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Jason Manford: For those in entertainment during Mental Health Awareness Week – if you’re struggling it doesn’t mean you’re failing

Jason Manford at this year's Olivier Awards. Photo: Pamela Raith

For some, it’s Mental Health Awareness Week this week. For others, it can feel like Mental Health Awareness Week every week. It’s long been said that creativity and depression go hand in hand. I don’t know how true that is, but it’s fair to say that performance and anxiety are certainly bedfellows.

As performers, we can often find ourselves focusing on negatives: bad reviews, a miserable face in the crowd, an audition we didn’t get or a cast member we don’t get on with.

We could have hundreds of nice comments about a performance, loads of happy faces in the audience, a job and the joy of working with people we consider friends, but rather than focus on that, we will often see the glass as half-empty. It’s okay to do that, by the way. You’re not weird or manic, you’re just human.

Mental health is a lot like body health – it’s all about balance. But like anyone who’s ordered a chicken salad and a pudding knows, balance can be hard. I sometimes feel like a walking contradiction. Many nights I’m a stand-up comedian on stage making hundreds of people laugh. I put myself forward for TV and theatre shows I know thousands, if not millions, of people will watch – and yet, sometimes I look in the mirror and say to myself: “Who the hell do you think you are and what the fuck do you think you’re doing?”

I’ve really struggled with anxiety in the past. I’ve experienced depression and even stage fright. I’ve felt like a fraud, an imposter even, and that at any moment someone will say: “Right pal, you’ve had your moment, now get back to that warehouse job you should’ve been doing all this time.”

And some days, I feel really sad – for no reason whatsoever – and I can’t just ‘cheer up’, or ‘man up’ or whatever stupid phrases people say.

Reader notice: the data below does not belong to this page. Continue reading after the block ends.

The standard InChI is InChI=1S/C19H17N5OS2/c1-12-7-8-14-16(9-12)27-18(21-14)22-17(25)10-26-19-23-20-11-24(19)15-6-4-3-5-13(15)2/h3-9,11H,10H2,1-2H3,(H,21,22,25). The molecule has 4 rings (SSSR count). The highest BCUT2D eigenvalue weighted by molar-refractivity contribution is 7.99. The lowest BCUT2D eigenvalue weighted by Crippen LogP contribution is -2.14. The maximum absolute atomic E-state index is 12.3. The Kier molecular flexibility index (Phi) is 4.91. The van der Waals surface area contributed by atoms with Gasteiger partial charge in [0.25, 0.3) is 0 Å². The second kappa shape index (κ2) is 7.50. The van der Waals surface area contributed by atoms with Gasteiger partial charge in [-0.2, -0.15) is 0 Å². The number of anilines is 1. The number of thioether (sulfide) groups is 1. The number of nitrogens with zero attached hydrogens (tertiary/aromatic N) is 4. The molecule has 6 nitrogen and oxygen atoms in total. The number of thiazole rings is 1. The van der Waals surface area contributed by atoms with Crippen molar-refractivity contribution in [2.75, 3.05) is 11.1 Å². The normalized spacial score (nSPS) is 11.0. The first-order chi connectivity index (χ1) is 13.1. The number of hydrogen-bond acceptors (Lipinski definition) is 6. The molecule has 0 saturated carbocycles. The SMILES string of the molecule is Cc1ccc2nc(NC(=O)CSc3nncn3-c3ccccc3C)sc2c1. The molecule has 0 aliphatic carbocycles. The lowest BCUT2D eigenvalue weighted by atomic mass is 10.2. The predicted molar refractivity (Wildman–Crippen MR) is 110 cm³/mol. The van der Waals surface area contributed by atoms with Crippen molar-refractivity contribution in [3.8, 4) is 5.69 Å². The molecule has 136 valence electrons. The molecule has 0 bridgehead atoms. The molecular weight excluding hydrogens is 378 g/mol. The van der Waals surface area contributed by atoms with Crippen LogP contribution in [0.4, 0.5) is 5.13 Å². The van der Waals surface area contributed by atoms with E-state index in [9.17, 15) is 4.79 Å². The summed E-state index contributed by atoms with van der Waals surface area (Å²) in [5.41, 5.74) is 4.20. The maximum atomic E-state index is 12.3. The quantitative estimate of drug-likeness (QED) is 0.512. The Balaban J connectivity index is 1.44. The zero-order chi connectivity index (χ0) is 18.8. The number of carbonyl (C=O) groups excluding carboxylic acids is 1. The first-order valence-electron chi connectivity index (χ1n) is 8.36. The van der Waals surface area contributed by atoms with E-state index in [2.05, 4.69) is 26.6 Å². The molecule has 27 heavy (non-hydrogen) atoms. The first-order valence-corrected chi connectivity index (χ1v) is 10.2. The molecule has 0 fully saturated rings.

Maybe it’s the rush of endorphins and adrenaline blasting across our performing brains every night that then leads to a crash every so often – a comedown to keep us sane in the long run.

A lot of men still don’t feel they can open up. We’ll go and let the doctor have a feel of our balls, but for some reason we won’t go in for a life-saving chat

You’ll see one statistic a lot this week: the biggest killer in men under 55 is suicide. A lot of men still don’t feel they can open up, whether to a professional, or even a friend or partner. We’ll go and let the doctor have a feel of our balls, but for some reason we won’t go in for a chat. A life-saving chat.

When I was at my lowest, someone gave me some advice. I was so low it felt I couldn’t do my job any more, that I’d let my children down and couldn’t even look myself in the mirror. Someone said to me: “Just because you’re struggling, doesn’t mean you’re failing.”

Life isn’t supposed to be easy – certainly in this game – and I do think anything worthwhile is going to be hard. It’s also all right to feel sad some days and doesn’t mean you’re mentally ill. But if those sad days are outweighing the happy days, then you need to talk to someone. You’d be surprised how many people in your life are ready to listen.

Jason Manford is a comedian, actor and writer. He recently hosted the Olivier Awards for the second time. He is currently filming Scarborough a new comedy for BBC1. In October this year he will star in the UK tour of the comedy musical Curtains

The Society of London Theatre and UK Theatre runs a free helpline to provide mental health and well-being support for theatre professionals. The number for the Theatre Helpline is 0800 915 4617, and the email address is advice@theatrehelpline.org [1].

More information about mental health support is available via ArtsMinds [2], a joint initiative between Equity, The Stage, the British Association for Performing Arts Medicine and Spotlight

Equity president shares experience of bullying in the arts and urges discussion of mental health [3]